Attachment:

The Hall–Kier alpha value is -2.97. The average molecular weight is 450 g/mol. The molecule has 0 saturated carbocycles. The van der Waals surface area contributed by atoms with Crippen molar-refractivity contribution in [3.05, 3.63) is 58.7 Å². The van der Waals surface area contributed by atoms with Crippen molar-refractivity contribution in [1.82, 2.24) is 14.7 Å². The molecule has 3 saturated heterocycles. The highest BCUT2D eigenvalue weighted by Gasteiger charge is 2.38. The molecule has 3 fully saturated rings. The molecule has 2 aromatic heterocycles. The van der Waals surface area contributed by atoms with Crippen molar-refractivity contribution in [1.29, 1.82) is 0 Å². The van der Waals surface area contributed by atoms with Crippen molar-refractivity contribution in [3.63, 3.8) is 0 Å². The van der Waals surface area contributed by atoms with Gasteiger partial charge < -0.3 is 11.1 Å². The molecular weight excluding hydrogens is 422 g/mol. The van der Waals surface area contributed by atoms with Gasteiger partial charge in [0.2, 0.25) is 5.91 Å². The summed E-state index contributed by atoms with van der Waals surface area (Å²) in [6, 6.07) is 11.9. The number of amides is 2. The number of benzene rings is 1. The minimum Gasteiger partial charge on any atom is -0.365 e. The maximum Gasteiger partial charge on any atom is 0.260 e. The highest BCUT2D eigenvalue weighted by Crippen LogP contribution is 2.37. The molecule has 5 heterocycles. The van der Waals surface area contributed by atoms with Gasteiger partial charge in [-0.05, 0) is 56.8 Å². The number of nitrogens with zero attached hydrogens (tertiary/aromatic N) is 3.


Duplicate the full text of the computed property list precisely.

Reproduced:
The Hall–Kier alpha value is -2.97. The average molecular weight is 450 g/mol. The molecule has 0 saturated carbocycles. The van der Waals surface area contributed by atoms with Crippen molar-refractivity contribution in [3.05, 3.63) is 58.7 Å². The van der Waals surface area contributed by atoms with Crippen molar-refractivity contribution in [1.82, 2.24) is 14.7 Å². The molecule has 3 saturated heterocycles. The highest BCUT2D eigenvalue weighted by Gasteiger charge is 2.38. The molecule has 3 fully saturated rings. The molecule has 2 aromatic heterocycles. The van der Waals surface area contributed by atoms with Crippen molar-refractivity contribution in [1.29, 1.82) is 0 Å². The van der Waals surface area contributed by atoms with Crippen molar-refractivity contribution in [3.63, 3.8) is 0 Å². The van der Waals surface area contributed by atoms with Gasteiger partial charge < -0.3 is 11.1 Å². The molecular weight excluding hydrogens is 422 g/mol. The van der Waals surface area contributed by atoms with Gasteiger partial charge in [0.2, 0.25) is 5.91 Å². The summed E-state index contributed by atoms with van der Waals surface area (Å²) in [6, 6.07) is 11.9. The number of amides is 2. The number of benzene rings is 1. The minimum Gasteiger partial charge on any atom is -0.365 e. The maximum Gasteiger partial charge on any atom is 0.260 e. The highest BCUT2D eigenvalue weighted by Crippen LogP contribution is 2.37. The molecule has 5 heterocycles. The van der Waals surface area contributed by atoms with Gasteiger partial charge in [-0.05, 0) is 56.8 Å². The number of nitrogens with zero attached hydrogens (tertiary/aromatic N) is 3.